The most despicable name in American professional sports is nearly history. The Washington Redskins said Monday the team will soon be called something other than a terrible slur.
Progress! This change, debated since at least the 1980s, was long overdue, given that the nickname was so blatantly racist and obviously rooted in the country’s mistreatment of Native Americans.
“For the sake of our children, we’re of course very pleased,” said Raymond Halbritter, representative of the Oneida Indian Nation.
The Oneidas, based in Central New York, had been one of the tribes pushing Redskins team owner Dan Snyder to change the name. The tribe’s influential “Change the Mascot” campaign was inspired by students in Cooperstown who in 2013 lobbied to have their school drop the Redskins nickname.
That was a difficult fight in Cooperstown, with all the usual claims heard when people are confronted even by necessary change. What about history and tradition? It’s political correctness run amok!
But in the end, the kids prevailed, decency won and Cooperstown Central School teams became the Hawkeyes. Halbritter even donated $10,000 for new uniforms.
“Youth were leading the way, making better decisions than the NFL and the owner of the (Washington) team,” Halbritter told me Monday. “It gave us hope and inspired us to get involved.”
Snyder once vowed never to change the Redskins name, pointing to (perhaps dubious) polls suggesting that many Native Americans weren’t bothered by it. The White House, whose current occupant strenuously opposed the name change, cited the same polls on Monday; the president’s spokeswoman said the native community would likely be “very angry” at the change.
But, as Halbritter noted, tribal leaders across the country had for years decried the name as disparaging. Its demise was inevitable.
Still, Snyder doesn’t seem to be scrapping it now out of a genuine change of heart. The motive, instead, seems to be financial: Several corporations associated with the Redskins, including FedEx and Nike, made it clear that they had at long last come to the decision that they wanted no part of the slur. Snyder was caught between a rock and a diminished bank account.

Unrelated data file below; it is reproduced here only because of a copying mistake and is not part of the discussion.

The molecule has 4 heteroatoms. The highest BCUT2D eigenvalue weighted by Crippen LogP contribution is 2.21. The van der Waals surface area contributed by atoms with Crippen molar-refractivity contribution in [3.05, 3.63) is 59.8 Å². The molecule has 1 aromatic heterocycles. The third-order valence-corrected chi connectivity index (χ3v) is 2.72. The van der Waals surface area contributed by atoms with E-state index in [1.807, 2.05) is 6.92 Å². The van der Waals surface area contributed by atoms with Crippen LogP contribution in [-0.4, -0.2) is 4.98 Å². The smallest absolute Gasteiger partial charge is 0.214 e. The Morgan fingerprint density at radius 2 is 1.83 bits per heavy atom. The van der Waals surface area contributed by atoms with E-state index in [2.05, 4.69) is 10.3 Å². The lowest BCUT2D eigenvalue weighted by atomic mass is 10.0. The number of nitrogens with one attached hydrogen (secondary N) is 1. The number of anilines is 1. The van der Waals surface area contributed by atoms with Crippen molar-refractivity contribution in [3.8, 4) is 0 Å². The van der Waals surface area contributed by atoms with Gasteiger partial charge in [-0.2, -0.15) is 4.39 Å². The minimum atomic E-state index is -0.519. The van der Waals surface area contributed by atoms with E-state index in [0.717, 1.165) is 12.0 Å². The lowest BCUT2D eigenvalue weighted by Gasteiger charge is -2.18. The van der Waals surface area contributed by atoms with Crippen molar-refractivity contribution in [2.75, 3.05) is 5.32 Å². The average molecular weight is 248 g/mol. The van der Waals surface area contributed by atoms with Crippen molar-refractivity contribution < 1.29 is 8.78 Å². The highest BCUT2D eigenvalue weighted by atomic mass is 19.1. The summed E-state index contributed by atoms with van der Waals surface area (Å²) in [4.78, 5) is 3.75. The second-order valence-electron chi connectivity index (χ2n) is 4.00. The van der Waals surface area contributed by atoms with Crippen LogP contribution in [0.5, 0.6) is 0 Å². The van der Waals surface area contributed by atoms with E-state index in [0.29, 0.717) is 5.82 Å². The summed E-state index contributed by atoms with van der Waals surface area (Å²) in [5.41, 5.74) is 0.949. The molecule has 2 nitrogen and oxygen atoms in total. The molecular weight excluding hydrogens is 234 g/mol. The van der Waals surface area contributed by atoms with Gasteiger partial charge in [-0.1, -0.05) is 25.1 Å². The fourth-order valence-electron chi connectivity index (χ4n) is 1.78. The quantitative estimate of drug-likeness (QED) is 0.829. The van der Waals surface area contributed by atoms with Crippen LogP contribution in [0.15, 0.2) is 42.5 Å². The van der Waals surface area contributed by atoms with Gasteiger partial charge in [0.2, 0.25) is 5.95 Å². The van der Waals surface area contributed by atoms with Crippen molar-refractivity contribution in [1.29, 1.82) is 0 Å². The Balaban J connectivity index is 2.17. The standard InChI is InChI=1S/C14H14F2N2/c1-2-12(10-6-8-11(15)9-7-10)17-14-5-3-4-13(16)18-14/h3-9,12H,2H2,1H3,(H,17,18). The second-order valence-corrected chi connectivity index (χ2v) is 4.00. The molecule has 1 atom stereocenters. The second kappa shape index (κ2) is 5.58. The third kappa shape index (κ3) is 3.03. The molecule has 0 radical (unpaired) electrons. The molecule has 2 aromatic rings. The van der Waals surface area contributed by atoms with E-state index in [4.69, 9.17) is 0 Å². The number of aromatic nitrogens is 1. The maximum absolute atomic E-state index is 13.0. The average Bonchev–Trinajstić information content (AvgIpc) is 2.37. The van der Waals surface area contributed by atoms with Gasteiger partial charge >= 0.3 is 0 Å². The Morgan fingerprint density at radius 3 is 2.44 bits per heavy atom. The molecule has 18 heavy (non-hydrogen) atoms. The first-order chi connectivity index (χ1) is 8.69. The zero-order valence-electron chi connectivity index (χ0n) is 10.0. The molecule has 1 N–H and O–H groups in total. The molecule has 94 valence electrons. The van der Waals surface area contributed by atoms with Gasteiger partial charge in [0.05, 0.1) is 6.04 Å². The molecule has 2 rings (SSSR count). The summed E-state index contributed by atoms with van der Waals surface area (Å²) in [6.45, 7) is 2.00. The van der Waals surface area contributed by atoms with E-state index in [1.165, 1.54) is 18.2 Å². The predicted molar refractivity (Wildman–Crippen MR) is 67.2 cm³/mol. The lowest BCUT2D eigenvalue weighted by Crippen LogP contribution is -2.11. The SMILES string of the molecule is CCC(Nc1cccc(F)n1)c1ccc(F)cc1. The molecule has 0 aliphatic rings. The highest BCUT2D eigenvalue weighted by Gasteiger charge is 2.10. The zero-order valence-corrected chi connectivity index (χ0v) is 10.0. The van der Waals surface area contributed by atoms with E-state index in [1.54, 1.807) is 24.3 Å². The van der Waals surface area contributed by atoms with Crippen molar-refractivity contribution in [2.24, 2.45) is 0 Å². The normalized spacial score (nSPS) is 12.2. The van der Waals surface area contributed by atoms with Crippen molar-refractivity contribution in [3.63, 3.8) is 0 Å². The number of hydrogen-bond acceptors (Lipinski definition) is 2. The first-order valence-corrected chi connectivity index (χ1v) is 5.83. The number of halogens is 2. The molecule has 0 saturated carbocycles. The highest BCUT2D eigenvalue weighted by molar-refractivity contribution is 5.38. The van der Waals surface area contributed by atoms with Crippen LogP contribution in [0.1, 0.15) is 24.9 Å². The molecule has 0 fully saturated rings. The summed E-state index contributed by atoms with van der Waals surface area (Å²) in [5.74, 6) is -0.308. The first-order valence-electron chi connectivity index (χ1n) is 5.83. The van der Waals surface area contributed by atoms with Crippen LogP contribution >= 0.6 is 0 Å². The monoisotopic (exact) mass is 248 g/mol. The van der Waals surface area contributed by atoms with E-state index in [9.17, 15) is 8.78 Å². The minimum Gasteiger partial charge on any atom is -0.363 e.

Of course, the change is also happening amid a national conversation about racism following the killing of George Floyd. Confederate statues are coming down. Racist iconography, Aunt Jemima included, is being shelved. Suddenly, more Americans seem more willing to see the world through the eyes of Black and brown Americans.
So to reiterate: The football team based in our nation’s capital will get a name that isn’t a racist slur. Progress!
Yes, statues and mascots are merely symbols, and easier to change than intractable problems tied to the history of racism — such as police brutality or high urban dropout rates or desperate poverty on Indian reservations. The national reckoning unleashed by the eight minutes and 46 seconds of Floyd’s killing will fall short if those difficult problems remain untouched.
But symbols do matter.
Halbritter said dehumanizing nicknames affect the self-esteem of Native American teens and may contribute to their high suicide rates. Native American youth doesn’t feel listened to or cared about, Halbritter said, and the name change is a start toward shifting that.
“They’re going to feel,” he said, “as though a painful chapter of disrespect and denigration toward our people will be ending.”
Snyder has yet to announce the new name for Washington’s football club, but the team hinted the new name might also have Native American connections. When I asked Halbritter if he’d object, he said he’ll take a wait-and-see approach.
“Right now, the Washington team’s name is a racial slur,” he said. “That’s what we asked them to change, and that’s what they’re changing.”
The Redskins got their name in 1933, when the team was based in Boston. America has changed tremendously in the decades since, making huge strides toward equality and justice. How the Redskins name survived through it all is baffling. Why did the change take so long?
Of course, many Native American-inspired nicknames disappeared long ago. Siena College in Londonville scrapped “Siena Indians” in favor of “Siena Saints” way back in 1989.
That change, too, was met with anger and resistance. But the sun kept rising and time marched on. The anger dissipated and seems silly now. Does anybody now think Siena made the wrong call? Does anybody still care?
Sure, there’s room for debate as to whether names such as those of the Cleveland Indians or the Florida State Seminoles demean or honor, or whether they’re automatically more offensive than, say, the Notre Dame Fighting Irish. Reasonable people can disagree.
But there’s no debating or defending Redskins, although a diminishing number of diehards will try. Scrapping the name, finally, will be a step toward righting past wrongs. It will be … progress!